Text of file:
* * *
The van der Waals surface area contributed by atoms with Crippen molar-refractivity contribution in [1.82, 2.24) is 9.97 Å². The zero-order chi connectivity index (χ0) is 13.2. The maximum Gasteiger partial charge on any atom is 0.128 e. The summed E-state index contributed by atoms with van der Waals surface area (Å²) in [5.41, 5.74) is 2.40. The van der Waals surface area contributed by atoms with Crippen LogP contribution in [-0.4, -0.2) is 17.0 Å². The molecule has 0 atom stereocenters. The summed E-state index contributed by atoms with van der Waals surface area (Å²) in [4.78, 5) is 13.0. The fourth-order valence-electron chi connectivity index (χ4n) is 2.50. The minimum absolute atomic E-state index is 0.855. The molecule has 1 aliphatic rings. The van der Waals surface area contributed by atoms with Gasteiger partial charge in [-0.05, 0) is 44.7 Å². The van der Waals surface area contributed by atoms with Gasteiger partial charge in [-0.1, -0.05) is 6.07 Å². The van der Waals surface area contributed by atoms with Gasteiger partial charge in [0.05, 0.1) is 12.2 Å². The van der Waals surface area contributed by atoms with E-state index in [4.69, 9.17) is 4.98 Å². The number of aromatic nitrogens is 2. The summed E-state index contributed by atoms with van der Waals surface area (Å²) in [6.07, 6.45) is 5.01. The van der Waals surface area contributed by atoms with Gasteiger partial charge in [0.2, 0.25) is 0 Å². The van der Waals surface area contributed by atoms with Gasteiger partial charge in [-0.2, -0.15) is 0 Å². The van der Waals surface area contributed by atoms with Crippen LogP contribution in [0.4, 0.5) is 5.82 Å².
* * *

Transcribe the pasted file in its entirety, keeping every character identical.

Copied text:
The van der Waals surface area contributed by atoms with Crippen molar-refractivity contribution in [1.82, 2.24) is 9.97 Å². The zero-order chi connectivity index (χ0) is 13.2. The maximum Gasteiger partial charge on any atom is 0.128 e. The summed E-state index contributed by atoms with van der Waals surface area (Å²) in [5.41, 5.74) is 2.40. The van der Waals surface area contributed by atoms with Crippen LogP contribution in [-0.4, -0.2) is 17.0 Å². The molecule has 0 atom stereocenters. The summed E-state index contributed by atoms with van der Waals surface area (Å²) in [4.78, 5) is 13.0. The fourth-order valence-electron chi connectivity index (χ4n) is 2.50. The minimum absolute atomic E-state index is 0.855. The molecule has 1 aliphatic rings. The van der Waals surface area contributed by atoms with Gasteiger partial charge in [-0.05, 0) is 44.7 Å². The van der Waals surface area contributed by atoms with Gasteiger partial charge in [-0.1, -0.05) is 6.07 Å². The van der Waals surface area contributed by atoms with Gasteiger partial charge in [0.05, 0.1) is 12.2 Å². The van der Waals surface area contributed by atoms with E-state index in [4.69, 9.17) is 4.98 Å². The number of aromatic nitrogens is 2. The summed E-state index contributed by atoms with van der Waals surface area (Å²) in [6.07, 6.45) is 5.01. The van der Waals surface area contributed by atoms with Gasteiger partial charge in [0.2, 0.25) is 0 Å². The van der Waals surface area contributed by atoms with Gasteiger partial charge in [-0.2, -0.15) is 0 Å². The van der Waals surface area contributed by atoms with Crippen LogP contribution in [0.4, 0.5) is 5.82 Å².